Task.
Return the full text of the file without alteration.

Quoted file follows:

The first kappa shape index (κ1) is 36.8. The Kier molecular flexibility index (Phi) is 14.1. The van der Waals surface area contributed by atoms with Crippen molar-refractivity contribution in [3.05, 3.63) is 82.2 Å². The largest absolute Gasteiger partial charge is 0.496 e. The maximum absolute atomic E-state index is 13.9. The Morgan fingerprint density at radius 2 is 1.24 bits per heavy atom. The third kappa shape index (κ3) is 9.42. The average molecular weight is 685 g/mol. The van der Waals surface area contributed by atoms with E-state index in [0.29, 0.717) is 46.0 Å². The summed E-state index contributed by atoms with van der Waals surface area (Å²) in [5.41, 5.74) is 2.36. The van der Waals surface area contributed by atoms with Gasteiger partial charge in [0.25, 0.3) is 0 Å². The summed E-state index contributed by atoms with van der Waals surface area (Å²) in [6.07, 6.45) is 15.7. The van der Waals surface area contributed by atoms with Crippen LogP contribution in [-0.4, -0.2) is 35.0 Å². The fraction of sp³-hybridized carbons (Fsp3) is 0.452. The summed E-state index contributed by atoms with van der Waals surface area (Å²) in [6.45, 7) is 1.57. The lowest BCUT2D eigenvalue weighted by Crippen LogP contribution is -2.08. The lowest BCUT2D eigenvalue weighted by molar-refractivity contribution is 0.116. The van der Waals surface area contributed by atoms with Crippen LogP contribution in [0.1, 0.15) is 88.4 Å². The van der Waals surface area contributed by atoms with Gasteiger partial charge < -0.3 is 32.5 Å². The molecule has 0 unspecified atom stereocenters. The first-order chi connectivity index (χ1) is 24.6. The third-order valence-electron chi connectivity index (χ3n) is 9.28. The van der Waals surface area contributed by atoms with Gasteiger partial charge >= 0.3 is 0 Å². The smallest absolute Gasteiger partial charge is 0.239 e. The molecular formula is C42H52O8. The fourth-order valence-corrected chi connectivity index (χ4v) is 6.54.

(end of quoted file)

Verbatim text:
The first kappa shape index (κ1) is 36.8. The Kier molecular flexibility index (Phi) is 14.1. The van der Waals surface area contributed by atoms with Crippen molar-refractivity contribution in [3.05, 3.63) is 82.2 Å². The largest absolute Gasteiger partial charge is 0.496 e. The maximum absolute atomic E-state index is 13.9. The Morgan fingerprint density at radius 2 is 1.24 bits per heavy atom. The third kappa shape index (κ3) is 9.42. The average molecular weight is 685 g/mol. The van der Waals surface area contributed by atoms with E-state index in [0.29, 0.717) is 46.0 Å². The summed E-state index contributed by atoms with van der Waals surface area (Å²) in [5.41, 5.74) is 2.36. The van der Waals surface area contributed by atoms with Gasteiger partial charge in [0.25, 0.3) is 0 Å². The summed E-state index contributed by atoms with van der Waals surface area (Å²) in [6.07, 6.45) is 15.7. The van der Waals surface area contributed by atoms with Crippen LogP contribution in [-0.4, -0.2) is 35.0 Å². The fraction of sp³-hybridized carbons (Fsp3) is 0.452. The summed E-state index contributed by atoms with van der Waals surface area (Å²) in [6.45, 7) is 1.57. The lowest BCUT2D eigenvalue weighted by Crippen LogP contribution is -2.08. The lowest BCUT2D eigenvalue weighted by molar-refractivity contribution is 0.116. The van der Waals surface area contributed by atoms with Crippen LogP contribution in [0.1, 0.15) is 88.4 Å². The van der Waals surface area contributed by atoms with Gasteiger partial charge < -0.3 is 32.5 Å². The molecule has 0 unspecified atom stereocenters. The first-order chi connectivity index (χ1) is 24.6. The third-order valence-electron chi connectivity index (χ3n) is 9.28. The van der Waals surface area contributed by atoms with Gasteiger partial charge >= 0.3 is 0 Å². The smallest absolute Gasteiger partial charge is 0.239 e. The molecular formula is C42H52O8. The fourth-order valence-corrected chi connectivity index (χ4v) is 6.54.